“So we have to keep producing more electricity, hopefully mindfully.”
TRY last year commissioned a report to find out how the town can transition fully to clean energy.
Dr Juliette Milbank with TRY’s mascot.(ABC Science: Belinda Smith)
The town is surrounded by hills, so the report looked at the feasibility of pumped hydro storage, which uses elevated reservoirs as batteries of sorts.
But that would be expensive and take too long to build.
The quickest and most feasible way to 100 per cent is to keep with solar and battery installations.
At current installation rates, the 100 per cent target will be achieved by 2027 — but TRY wants to get there quicker.
“We have a plan in the next two years to install 400 additional residential solar and battery systems,” Matthew explains.
“Some of those will be businesses as well, but that’s the pathway we’ve got to get to 100 per cent.”
Michelle Croker, who surveyed the community about the town’s plans, said TRY and the town are often held up as models for renewable energy targets.
A community engagement review found most Yack locals say climate change is real and an enormous challenge. (ABC Science: Belinda Smith)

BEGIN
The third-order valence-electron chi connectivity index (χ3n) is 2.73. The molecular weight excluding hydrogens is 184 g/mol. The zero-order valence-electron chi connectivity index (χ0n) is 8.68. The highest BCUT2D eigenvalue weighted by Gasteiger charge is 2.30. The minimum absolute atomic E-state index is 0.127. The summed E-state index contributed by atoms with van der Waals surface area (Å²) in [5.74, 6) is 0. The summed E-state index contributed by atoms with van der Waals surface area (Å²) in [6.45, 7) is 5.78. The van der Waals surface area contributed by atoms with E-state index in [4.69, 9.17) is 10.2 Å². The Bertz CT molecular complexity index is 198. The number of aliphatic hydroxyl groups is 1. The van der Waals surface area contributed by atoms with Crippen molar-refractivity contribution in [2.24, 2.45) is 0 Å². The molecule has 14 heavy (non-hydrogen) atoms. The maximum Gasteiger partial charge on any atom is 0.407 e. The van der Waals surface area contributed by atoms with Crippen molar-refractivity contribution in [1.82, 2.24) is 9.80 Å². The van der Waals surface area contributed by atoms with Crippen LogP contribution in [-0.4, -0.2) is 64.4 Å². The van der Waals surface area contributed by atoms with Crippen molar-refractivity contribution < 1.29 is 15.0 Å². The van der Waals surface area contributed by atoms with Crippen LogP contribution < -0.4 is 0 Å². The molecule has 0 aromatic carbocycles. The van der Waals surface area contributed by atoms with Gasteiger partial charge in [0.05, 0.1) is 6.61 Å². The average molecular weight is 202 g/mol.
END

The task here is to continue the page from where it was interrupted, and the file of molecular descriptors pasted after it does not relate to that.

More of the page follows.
“Actually, it’s the same as any other project that succeeds — there’s a core group of people who feel driven to achieve a dream. That’s exactly what’s happened here.
“I don’t think Yackandandah’s a particularly special community. But I think the more that you have successes — we have a great folk festival and a community choir with more than 100 people — that builds a story in a community about cooperation and collaboration.
“That makes it a lot easier for the next project.”
Matthew’s confident the town will be totally renewable by 2024, but slapping more solar on roofs is just part of the equation.
“We need to be really thoughtful about appliance types, and the way our house or business performs thermally.
“So is it insulated? Are the windows shaded up? Are the windows double-glazed? Those changes don’t happen overnight.
“It’s a long journey; a long game. And we’re ready for that long game in Yackandandah.”
Hear more about climate change solutions in the podcast WHO’S GONNA SAVE US? a collaboration between triple j Hack and the Science team at RN.